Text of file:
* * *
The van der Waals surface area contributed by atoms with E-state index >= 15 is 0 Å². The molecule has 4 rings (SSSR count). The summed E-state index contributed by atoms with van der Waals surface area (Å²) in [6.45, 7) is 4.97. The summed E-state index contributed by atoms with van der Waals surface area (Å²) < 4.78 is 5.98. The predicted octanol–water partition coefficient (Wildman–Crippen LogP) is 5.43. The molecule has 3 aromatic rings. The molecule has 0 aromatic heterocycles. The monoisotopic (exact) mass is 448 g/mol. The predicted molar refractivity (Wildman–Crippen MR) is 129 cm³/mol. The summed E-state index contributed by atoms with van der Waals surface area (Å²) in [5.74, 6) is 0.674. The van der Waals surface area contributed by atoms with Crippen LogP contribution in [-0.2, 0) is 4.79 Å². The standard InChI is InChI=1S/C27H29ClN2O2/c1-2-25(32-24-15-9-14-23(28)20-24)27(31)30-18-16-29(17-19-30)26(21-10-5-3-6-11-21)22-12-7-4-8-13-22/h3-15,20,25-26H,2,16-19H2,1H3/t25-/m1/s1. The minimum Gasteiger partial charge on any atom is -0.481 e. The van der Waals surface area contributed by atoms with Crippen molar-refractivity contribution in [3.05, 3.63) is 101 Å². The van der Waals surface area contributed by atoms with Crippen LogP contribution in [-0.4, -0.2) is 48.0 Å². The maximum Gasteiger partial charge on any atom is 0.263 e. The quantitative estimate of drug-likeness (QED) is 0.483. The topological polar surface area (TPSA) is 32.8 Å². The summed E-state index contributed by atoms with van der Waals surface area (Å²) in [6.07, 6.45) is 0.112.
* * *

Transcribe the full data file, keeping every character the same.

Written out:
The van der Waals surface area contributed by atoms with E-state index >= 15 is 0 Å². The molecule has 4 rings (SSSR count). The summed E-state index contributed by atoms with van der Waals surface area (Å²) in [6.45, 7) is 4.97. The summed E-state index contributed by atoms with van der Waals surface area (Å²) < 4.78 is 5.98. The predicted octanol–water partition coefficient (Wildman–Crippen LogP) is 5.43. The molecule has 3 aromatic rings. The molecule has 0 aromatic heterocycles. The monoisotopic (exact) mass is 448 g/mol. The predicted molar refractivity (Wildman–Crippen MR) is 129 cm³/mol. The summed E-state index contributed by atoms with van der Waals surface area (Å²) in [5.74, 6) is 0.674. The van der Waals surface area contributed by atoms with Crippen LogP contribution in [-0.2, 0) is 4.79 Å². The standard InChI is InChI=1S/C27H29ClN2O2/c1-2-25(32-24-15-9-14-23(28)20-24)27(31)30-18-16-29(17-19-30)26(21-10-5-3-6-11-21)22-12-7-4-8-13-22/h3-15,20,25-26H,2,16-19H2,1H3/t25-/m1/s1. The minimum Gasteiger partial charge on any atom is -0.481 e. The van der Waals surface area contributed by atoms with Crippen molar-refractivity contribution in [3.05, 3.63) is 101 Å². The van der Waals surface area contributed by atoms with Crippen LogP contribution in [-0.4, -0.2) is 48.0 Å². The maximum Gasteiger partial charge on any atom is 0.263 e. The quantitative estimate of drug-likeness (QED) is 0.483. The topological polar surface area (TPSA) is 32.8 Å². The summed E-state index contributed by atoms with van der Waals surface area (Å²) in [6.07, 6.45) is 0.112.